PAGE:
Yangqin

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Yangqin

Post  msistarted on Mon Nov 22, 2010 3:45 am

The trapezoidal yangqin (simplified Chinese: 扬琴; traditional Chinese: 揚琴; pinyin: yángqín) is a Chinese hammered dulcimer, originally from Central Asia (Persia (modern-day Iran)). It used to be written with the characters 洋琴 (lit. "foreign zither"), but over time the first character changed to 揚 (also pronounced "yáng"), which means "acclaimed". It is also spelled yang quin or yang ch'in. Hammered dulcimers of various types are now very popular not only in China, but also Eastern Europe, the Middle East, India and Pakistan. The instruments are also sometimes known by the names "santur" and "cymbalom".

The yangqin was traditionally fitted with bronze strings (though older Chinese stringed instruments used silk strings, resulting in their, and the yangqin's, categorisation as a silk, or "si" instrument), which gave the instrument a soft timbre. This form of instrument is still occasionally heard today in the "hudie qin" (蝴蝶琴, lit. "butterfly zither") played in the traditional silk and bamboo genre from the Shanghai region known as Jiangnan sizhu (江南絲竹), as well as in some Cantonese music groups. The Thai and Cambodian khim are nearly identical in their construction, having been introduced to those nations by southern Chinese musicians. Since the 1950s, however, steel alloy strings (in conjunction with copper-wound steel strings for the bass notes) have been used, in order to give the instrument a brighter, and louder tone. The modern yangqin can have as many as five courses of bridges and may be arranged chromatically. Traditional instruments, with three or more courses of bridges, are also still widely in use. The instrument's strings are struck with two lightweight bamboo beaters (also known as hammers) with rubber tips. A professional musician often carries several sets of beaters, each of which draws a slightly different tone from the instrument, much like the drum sticks of Western percussionists.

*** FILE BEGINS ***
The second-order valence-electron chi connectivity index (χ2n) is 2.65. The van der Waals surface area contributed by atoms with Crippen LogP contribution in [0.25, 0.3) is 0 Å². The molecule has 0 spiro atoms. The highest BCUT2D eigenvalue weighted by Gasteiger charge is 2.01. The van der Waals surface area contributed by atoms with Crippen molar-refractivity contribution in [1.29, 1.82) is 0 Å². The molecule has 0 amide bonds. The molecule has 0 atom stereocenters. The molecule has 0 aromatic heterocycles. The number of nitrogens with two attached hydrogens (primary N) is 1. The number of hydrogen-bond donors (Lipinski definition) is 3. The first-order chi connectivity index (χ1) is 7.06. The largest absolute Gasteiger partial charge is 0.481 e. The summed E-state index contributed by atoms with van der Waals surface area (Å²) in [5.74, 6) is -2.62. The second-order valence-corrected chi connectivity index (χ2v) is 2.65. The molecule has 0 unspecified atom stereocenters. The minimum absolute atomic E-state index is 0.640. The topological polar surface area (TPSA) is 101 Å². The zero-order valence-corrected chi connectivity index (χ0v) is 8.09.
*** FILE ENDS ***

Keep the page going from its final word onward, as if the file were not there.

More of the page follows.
The yangqin is used both as a solo instrument and in ensembles. Composer/vocalist Lisa Gerrard has used this instrument in the 8 albums recorded by the band Dead Can Dance and also in some of her performances solo since the break up of Dead Can Dance. The Chinese group Twelve Girls Band, best known for covering popular Chinese and foreign songs using traditional instruments, has also used it their albums and performances.

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